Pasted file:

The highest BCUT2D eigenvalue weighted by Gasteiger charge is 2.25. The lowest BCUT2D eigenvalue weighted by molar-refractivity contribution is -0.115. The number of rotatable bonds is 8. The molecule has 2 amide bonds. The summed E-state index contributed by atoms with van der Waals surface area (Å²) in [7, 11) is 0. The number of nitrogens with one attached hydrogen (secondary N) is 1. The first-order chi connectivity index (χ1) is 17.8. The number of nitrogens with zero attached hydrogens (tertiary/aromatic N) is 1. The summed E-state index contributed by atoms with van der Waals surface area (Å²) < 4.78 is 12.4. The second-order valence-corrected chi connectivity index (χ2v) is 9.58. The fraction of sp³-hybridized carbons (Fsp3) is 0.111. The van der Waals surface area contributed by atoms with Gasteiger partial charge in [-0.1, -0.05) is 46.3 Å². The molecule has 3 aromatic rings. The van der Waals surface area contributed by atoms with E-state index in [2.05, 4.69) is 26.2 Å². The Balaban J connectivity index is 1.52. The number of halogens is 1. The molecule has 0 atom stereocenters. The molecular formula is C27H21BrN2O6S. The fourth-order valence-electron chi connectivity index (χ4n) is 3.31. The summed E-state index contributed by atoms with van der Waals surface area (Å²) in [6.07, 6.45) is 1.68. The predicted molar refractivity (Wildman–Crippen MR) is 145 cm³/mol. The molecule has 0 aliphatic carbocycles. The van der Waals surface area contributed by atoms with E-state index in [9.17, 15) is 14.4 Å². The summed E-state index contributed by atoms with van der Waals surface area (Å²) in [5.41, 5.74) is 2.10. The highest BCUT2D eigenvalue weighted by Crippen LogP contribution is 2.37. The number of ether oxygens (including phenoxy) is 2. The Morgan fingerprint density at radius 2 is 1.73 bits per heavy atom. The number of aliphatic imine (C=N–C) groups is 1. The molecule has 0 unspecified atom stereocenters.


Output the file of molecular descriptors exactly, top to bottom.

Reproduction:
The highest BCUT2D eigenvalue weighted by Gasteiger charge is 2.25. The lowest BCUT2D eigenvalue weighted by molar-refractivity contribution is -0.115. The number of rotatable bonds is 8. The molecule has 2 amide bonds. The summed E-state index contributed by atoms with van der Waals surface area (Å²) in [7, 11) is 0. The number of nitrogens with one attached hydrogen (secondary N) is 1. The first-order chi connectivity index (χ1) is 17.8. The number of nitrogens with zero attached hydrogens (tertiary/aromatic N) is 1. The summed E-state index contributed by atoms with van der Waals surface area (Å²) < 4.78 is 12.4. The second-order valence-corrected chi connectivity index (χ2v) is 9.58. The fraction of sp³-hybridized carbons (Fsp3) is 0.111. The van der Waals surface area contributed by atoms with Gasteiger partial charge in [-0.1, -0.05) is 46.3 Å². The molecule has 3 aromatic rings. The van der Waals surface area contributed by atoms with E-state index in [2.05, 4.69) is 26.2 Å². The Balaban J connectivity index is 1.52. The number of halogens is 1. The molecule has 0 atom stereocenters. The molecular formula is C27H21BrN2O6S. The fourth-order valence-electron chi connectivity index (χ4n) is 3.31. The summed E-state index contributed by atoms with van der Waals surface area (Å²) in [6.07, 6.45) is 1.68. The predicted molar refractivity (Wildman–Crippen MR) is 145 cm³/mol. The molecule has 0 aliphatic carbocycles. The van der Waals surface area contributed by atoms with E-state index in [9.17, 15) is 14.4 Å². The summed E-state index contributed by atoms with van der Waals surface area (Å²) in [5.41, 5.74) is 2.10. The highest BCUT2D eigenvalue weighted by Crippen LogP contribution is 2.37. The number of ether oxygens (including phenoxy) is 2. The Morgan fingerprint density at radius 2 is 1.73 bits per heavy atom. The number of aliphatic imine (C=N–C) groups is 1. The molecule has 0 unspecified atom stereocenters.